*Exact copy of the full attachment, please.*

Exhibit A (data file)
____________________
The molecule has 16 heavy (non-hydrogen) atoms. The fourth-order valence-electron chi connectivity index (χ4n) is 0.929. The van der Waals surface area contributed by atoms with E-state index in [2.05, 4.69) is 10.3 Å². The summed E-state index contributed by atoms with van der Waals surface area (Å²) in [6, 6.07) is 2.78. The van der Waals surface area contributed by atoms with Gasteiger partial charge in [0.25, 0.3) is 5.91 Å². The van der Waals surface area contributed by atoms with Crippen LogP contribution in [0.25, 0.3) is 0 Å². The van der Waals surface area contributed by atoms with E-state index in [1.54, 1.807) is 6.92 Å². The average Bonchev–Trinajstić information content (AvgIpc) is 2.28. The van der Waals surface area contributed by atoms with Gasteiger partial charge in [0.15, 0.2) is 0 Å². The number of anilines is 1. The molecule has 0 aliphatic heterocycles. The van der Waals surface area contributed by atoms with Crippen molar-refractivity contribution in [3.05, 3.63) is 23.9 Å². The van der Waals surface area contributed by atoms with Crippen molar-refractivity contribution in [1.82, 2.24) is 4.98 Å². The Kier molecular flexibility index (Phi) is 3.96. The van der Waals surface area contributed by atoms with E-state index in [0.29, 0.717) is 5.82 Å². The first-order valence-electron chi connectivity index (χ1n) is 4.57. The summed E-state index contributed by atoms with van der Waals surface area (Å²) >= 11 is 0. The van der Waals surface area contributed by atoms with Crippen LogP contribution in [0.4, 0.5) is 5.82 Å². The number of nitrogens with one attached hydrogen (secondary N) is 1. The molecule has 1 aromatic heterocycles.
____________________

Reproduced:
The molecule has 16 heavy (non-hydrogen) atoms. The fourth-order valence-electron chi connectivity index (χ4n) is 0.929. The van der Waals surface area contributed by atoms with E-state index in [2.05, 4.69) is 10.3 Å². The summed E-state index contributed by atoms with van der Waals surface area (Å²) in [6, 6.07) is 2.78. The van der Waals surface area contributed by atoms with Gasteiger partial charge in [0.25, 0.3) is 5.91 Å². The van der Waals surface area contributed by atoms with Crippen LogP contribution in [0.25, 0.3) is 0 Å². The van der Waals surface area contributed by atoms with E-state index in [1.54, 1.807) is 6.92 Å². The average Bonchev–Trinajstić information content (AvgIpc) is 2.28. The van der Waals surface area contributed by atoms with Gasteiger partial charge in [0.15, 0.2) is 0 Å². The number of anilines is 1. The molecule has 0 aliphatic heterocycles. The van der Waals surface area contributed by atoms with Crippen molar-refractivity contribution in [3.05, 3.63) is 23.9 Å². The van der Waals surface area contributed by atoms with Crippen molar-refractivity contribution in [1.82, 2.24) is 4.98 Å². The Kier molecular flexibility index (Phi) is 3.96. The van der Waals surface area contributed by atoms with E-state index in [0.29, 0.717) is 5.82 Å². The first-order valence-electron chi connectivity index (χ1n) is 4.57. The summed E-state index contributed by atoms with van der Waals surface area (Å²) >= 11 is 0. The van der Waals surface area contributed by atoms with Crippen LogP contribution in [0.4, 0.5) is 5.82 Å². The number of nitrogens with one attached hydrogen (secondary N) is 1. The molecule has 1 aromatic heterocycles.